A deep understanding of your users guides how much freedom you’ll give them in the AR/VR experience. “It’s part of your scoping: How much agency do you want to give the user? Are they really active or are they really passive? And what’s going to be the best for your brand and for eventual outcomes,” Allen says.

To answer these questions, designers must investigate the psychology of users at a deep level. If you skip this step, then your marketing dollars are better spent elsewhere. “Everything you want the user to think, feel, and do is subject to how they interpret the experience. This does take some investment of time, energy, and focus,” he says.

3. Use schema to guide the experience

The word “schema” can mean different things to different people – I’m looking at you, content strategists. In the context of AR/VR, here is Allen’s definition: “a mental structure of preconceived ideas, a framework representing some aspect of the world, or a system of organizing and perceiving new information.”

Allen illustrates this concept with an example from when he was 8.

Standing on the street with a friend, he heard a car approaching. He couldn’t see the car but could tell it was moving fast. He grabbed his friend and moved them to the side of the road.

The car came over the hill, went off the road, and flipped upside down. Allen’s immediate instinct was to run, as he expected the car to explode. (It didn’t.)

His expectation of the explosion is an example of a schema.

“I watched this show called CHiPs and every car that fell, flipped over, maybe hit a curb, blew up,” Allen says. “And so I assume based on my limited view of the world, that this car was going to blow up. I was running away. I’m like, where’s the blow up?”

How can you make use of schema in AR/VR design? Let users’ preconceived ideas “fill in the gaps,” Allen says.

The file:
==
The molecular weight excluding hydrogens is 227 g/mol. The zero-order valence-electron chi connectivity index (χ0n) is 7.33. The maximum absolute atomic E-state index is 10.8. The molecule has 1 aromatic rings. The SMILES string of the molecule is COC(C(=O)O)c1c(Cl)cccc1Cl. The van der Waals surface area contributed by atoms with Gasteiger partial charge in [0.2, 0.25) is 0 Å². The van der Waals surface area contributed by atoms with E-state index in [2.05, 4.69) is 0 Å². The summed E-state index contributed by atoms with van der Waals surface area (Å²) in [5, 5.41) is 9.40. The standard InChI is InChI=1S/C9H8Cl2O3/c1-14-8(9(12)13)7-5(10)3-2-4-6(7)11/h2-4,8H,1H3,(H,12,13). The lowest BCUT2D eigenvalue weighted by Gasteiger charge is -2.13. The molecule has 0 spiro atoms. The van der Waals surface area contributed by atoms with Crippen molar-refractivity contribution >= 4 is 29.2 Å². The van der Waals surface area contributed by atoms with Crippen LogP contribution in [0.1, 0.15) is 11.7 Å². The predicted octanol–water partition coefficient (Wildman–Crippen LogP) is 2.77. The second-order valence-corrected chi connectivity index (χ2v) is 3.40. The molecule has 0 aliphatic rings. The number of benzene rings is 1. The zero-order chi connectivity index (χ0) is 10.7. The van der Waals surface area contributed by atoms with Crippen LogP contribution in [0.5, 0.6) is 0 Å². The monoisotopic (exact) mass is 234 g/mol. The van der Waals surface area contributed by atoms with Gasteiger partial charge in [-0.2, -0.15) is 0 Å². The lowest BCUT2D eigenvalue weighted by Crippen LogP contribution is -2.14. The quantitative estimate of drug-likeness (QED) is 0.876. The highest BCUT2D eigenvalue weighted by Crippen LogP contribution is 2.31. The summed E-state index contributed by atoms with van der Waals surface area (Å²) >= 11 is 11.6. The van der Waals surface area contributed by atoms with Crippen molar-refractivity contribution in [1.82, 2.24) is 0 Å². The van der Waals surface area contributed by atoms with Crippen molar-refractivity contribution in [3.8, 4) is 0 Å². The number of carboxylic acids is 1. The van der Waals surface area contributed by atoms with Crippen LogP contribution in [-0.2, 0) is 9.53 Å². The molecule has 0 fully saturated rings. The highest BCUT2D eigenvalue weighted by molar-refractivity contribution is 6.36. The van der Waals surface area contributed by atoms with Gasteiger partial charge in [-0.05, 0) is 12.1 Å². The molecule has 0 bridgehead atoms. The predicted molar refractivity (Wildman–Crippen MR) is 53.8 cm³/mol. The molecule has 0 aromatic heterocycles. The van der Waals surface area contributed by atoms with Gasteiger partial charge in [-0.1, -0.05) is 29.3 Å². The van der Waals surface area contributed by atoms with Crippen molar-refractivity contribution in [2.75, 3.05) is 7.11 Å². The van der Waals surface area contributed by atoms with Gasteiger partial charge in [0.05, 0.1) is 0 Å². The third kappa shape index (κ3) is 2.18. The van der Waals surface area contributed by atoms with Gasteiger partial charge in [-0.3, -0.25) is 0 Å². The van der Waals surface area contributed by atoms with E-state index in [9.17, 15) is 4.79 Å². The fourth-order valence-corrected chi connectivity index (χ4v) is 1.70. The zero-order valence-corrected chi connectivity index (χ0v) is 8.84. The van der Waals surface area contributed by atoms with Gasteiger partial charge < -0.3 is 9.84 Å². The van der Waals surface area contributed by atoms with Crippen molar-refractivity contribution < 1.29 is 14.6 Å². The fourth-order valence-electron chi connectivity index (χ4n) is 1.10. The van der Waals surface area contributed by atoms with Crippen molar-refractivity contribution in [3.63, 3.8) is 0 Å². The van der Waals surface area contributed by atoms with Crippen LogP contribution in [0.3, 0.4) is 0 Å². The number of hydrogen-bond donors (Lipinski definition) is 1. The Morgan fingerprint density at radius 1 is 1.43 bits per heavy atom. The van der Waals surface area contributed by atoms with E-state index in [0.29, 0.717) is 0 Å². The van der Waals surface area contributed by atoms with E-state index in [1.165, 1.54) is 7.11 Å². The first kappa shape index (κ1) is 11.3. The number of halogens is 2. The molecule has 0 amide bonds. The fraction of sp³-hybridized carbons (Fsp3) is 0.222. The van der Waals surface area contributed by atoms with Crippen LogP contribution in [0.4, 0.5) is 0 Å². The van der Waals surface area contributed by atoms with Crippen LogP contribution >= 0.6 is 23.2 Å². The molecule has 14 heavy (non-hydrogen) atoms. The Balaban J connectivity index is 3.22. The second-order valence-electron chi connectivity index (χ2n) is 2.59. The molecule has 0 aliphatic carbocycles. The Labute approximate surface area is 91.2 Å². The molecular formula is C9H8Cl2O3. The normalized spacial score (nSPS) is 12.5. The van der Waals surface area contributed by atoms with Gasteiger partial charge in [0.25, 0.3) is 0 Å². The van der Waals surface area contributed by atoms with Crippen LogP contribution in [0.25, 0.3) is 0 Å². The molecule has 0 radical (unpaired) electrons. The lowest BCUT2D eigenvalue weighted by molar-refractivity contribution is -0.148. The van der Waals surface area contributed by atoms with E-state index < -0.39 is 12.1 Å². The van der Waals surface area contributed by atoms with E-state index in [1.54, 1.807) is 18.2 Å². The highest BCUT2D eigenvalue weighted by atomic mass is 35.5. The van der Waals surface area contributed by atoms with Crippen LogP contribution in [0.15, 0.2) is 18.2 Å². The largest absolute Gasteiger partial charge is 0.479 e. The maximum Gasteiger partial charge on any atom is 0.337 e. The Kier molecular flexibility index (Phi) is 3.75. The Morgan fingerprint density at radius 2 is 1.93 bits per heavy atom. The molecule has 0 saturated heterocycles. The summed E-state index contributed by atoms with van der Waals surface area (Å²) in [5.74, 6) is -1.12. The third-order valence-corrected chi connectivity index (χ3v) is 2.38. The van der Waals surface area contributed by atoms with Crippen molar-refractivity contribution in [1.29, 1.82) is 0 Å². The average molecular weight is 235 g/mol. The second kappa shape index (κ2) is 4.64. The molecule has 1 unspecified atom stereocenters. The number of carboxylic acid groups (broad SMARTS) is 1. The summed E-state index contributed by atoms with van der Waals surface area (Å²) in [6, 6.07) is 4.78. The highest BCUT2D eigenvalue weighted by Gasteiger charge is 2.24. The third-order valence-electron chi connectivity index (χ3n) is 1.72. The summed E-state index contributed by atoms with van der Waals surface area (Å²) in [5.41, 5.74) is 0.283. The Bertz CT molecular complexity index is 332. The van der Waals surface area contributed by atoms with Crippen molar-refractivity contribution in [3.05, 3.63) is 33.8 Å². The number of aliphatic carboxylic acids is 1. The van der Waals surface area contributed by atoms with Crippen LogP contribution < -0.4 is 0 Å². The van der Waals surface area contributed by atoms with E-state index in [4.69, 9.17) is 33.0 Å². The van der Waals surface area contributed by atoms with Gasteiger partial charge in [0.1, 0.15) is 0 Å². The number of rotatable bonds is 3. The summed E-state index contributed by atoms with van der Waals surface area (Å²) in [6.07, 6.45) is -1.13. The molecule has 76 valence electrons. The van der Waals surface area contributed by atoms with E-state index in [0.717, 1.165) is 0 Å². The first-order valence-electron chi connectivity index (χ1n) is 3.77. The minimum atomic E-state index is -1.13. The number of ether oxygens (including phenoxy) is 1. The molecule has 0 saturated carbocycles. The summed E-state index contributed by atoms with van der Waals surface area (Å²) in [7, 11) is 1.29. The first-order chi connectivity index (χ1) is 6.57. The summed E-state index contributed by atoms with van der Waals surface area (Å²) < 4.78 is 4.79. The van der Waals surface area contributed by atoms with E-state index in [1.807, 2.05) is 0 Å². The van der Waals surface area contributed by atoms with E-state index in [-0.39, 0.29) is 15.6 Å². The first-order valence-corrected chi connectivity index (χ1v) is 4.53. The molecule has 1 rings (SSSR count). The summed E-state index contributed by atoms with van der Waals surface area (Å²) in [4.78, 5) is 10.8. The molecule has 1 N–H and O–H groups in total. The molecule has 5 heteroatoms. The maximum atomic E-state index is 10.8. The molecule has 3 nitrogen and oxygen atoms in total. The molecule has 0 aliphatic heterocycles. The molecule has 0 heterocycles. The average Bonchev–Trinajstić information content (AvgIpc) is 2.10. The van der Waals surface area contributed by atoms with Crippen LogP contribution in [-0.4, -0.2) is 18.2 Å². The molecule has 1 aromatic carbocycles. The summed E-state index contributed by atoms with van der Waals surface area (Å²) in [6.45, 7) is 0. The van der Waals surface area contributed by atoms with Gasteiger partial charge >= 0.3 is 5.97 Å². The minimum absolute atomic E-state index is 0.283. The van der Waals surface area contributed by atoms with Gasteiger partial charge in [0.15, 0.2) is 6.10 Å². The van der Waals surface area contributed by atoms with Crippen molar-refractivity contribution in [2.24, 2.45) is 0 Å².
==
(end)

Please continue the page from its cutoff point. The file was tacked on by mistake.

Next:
“Most of the time, users are just walking through a dark space. There’s nothing going on, but their minds are filling in gaps. You can leverage that. Use the right schema as a lightning rod for users, to get them to engage in a way that meets their expectations and your goals.”

To take advantage of schema, think of your users as the protagonists in a story. Guide the experiences by using decision trees factoring in your knowledge of the users, along with their preconceived notions. “It’s like putting Boolean logic on top of script writing,” says Allen.

Think of VR/AR users as protagonists in your story, says @NobleDigitalOne. Share on X

4. Use mobile to create a dialogue with customers

At the beginning of this article, I used the Oculus Rift as an example of VR. Users of the Oculus Rift wear an elaborate headset. According to its product listing on Amazon, the dimensions are 15.4 by 6.5 by 12.1 inches and it weighs 11.45 pounds.

The need to wear clunky headsets is one reason AR/VR has yet to take off. But Allen says that hardware is changing, as AR/VR is available through smartphone apps without the need to wear headsets.

AR/VR is now available through smartphone apps without the need to wear headsets, says @NobleDigitalOne. Share on X

“For organizations looking to get into AR/VR for the first time, you’re going to want to go the mobile route because now there’s a lot of tools and platforms set up for that,” Allen says.

With few brands building AR/VR experiences for their customers, Allen believes the window of opportunity is wide open. He contends that brands not afraid to jump in and figure it out will reap substantial rewards.

And he recommends they go mobile-first. “People are going to want something new to play with. Snapchat has kits that are fully customizable. Facebook has interactive experiences that you can do with or without code. If you’re comfortable coding, Facebook will let you do more complex things,” Allen says.

Will you make AR/VR a reality for your brand?

I know what some of you are thinking now: “I’m getting a grasp on SEO, SEM, and personalization and trying to learn about ABM, native advertising, and AI. Now you want me to add AR/VR to the mix?”

You have a valid point.

There’s no shortage of disciplines and technologies to learn in marketing, and new, shiny objects always draw our attention.

To which I’d respond, “The customer is always right.” Let your customers guide your marketing strategies and activities. Do they have the technology and appetite to participate in AR/VR? If the answer is “maybe” or “yes,” then your first step is to review the four principles covered in this article.

Document your business objectives, of course, and then strategize on how to use AR/VR for effective storytelling to customers.

Here’s an excerpt from Allen’s talk:

I’d love to hear from you. Where does creating AR/VR experiences stand in your road map? If you’re creating AR/VR experiences, let us know what you’ve learned.

Expand your audience’s content marketing experiences by participating in an in-person experience. Attend Content Marketing World Sept. 3-6 and register using code CMIBLOG100 to save $100. 

Cover image by Joseph Kalinowski/Content Marketing Institute